James Levine Fired by Metropolitan Opera Following Sexual Misconduct Investigation

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James Levine leading the Met Orchestra at Carnegie Hall on Oct. 13, 2013.

"It would be inappropriate and impossible for Mr. Levine to continue to work at the Met."

The Metropolitan Opera has fired James Levine after a lengthy investigation revealed the former music director emeritus had "engaged in sexually abusive and harassing conduct both before and during the period when he worked at the Met."

Seventy individuals were interviewed by outside counsel over the course of "more than three months," with the Met concluding that Levine targeted "vulnerable artists in the early stages of their careers, over whom Mr. Levine had authority." Levine's career at the Met began in 1972, and he held the position of music director from 1976-2016.

The statement also addresses the controversy surrounding the organization's handling of the allegations: A December 2 report from the New York Times, in which a man accused Levine of sexual abuse -- allegations Levine denied -- prompted an investigation and his suspension, though authorities approached the Met regarding the victim's accusation in 2016. To that end, the investigation "found that any claims or rumors that members of the Met’s management or its Board of Directors engaged in a cover-up of information relating to these issues are completely unsubstantiated."

Read the Met's statement in full below.

After considering the findings of a thorough investigation conducted by outside counsel that lasted more than three months, the Metropolitan Opera has terminated its relationship with James Levine as Music Director Emeritus and Artistic Director of its young artist program.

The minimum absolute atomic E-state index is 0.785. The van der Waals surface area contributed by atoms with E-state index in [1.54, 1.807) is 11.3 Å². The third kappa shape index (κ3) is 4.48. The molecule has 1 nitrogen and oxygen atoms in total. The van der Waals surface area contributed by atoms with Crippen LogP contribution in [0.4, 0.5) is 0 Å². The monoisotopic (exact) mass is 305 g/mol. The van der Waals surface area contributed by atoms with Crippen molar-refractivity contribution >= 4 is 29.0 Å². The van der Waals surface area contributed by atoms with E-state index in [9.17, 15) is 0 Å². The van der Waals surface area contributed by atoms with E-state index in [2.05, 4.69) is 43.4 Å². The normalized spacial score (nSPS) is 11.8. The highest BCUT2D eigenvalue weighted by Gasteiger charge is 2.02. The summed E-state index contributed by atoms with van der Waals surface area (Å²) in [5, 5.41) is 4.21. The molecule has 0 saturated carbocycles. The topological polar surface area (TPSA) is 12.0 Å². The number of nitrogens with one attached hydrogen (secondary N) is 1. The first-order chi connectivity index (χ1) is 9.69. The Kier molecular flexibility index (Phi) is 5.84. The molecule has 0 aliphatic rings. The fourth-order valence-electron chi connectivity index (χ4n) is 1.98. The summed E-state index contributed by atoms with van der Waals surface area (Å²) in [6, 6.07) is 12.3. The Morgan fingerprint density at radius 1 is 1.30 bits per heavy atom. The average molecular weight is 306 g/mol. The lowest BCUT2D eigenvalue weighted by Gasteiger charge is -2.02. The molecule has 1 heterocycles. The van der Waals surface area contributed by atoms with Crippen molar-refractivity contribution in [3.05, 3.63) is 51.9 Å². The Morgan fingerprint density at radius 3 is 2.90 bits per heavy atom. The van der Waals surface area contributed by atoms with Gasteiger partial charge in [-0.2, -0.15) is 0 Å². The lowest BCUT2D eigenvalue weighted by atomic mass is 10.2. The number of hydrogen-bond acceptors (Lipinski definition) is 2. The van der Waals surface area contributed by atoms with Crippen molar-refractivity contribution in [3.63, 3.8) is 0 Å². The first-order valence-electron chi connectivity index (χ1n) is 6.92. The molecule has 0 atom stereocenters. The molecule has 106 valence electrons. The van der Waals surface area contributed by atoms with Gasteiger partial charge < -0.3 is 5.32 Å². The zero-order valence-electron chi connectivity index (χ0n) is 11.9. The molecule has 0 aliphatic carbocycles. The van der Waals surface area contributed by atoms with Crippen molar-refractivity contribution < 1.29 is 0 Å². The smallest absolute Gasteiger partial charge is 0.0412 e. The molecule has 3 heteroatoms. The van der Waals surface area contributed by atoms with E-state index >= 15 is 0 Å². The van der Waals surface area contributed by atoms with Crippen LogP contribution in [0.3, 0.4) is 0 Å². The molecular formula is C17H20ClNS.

The investigation uncovered credible evidence that Mr. Levine had engaged in sexually abusive and harassing conduct both before and during the period when he worked at the Met. The investigation also uncovered credible evidence that Mr. Levine engaged in sexually abusive and harassing conduct towards vulnerable artists in the early stages of their careers, over whom Mr. Levine had authority. In light of these findings, the Met concludes that it would be inappropriate and impossible for Mr. Levine to continue to work at the Met.

The investigation also found that any claims or rumors that members of the Met’s management or its Board of Directors engaged in a cover-up of information relating to these issues are completely unsubstantiated.

We thank the more than 70 individuals who were interviewed during the course of the investigation.

We recognize the great concerns over these issues that have been expressed by the Met community both inside and outside of the opera house, and wish to provide the assurance that the Met is committed to ensuring a safe, respectful and harassment-free workplace for its employees and artists.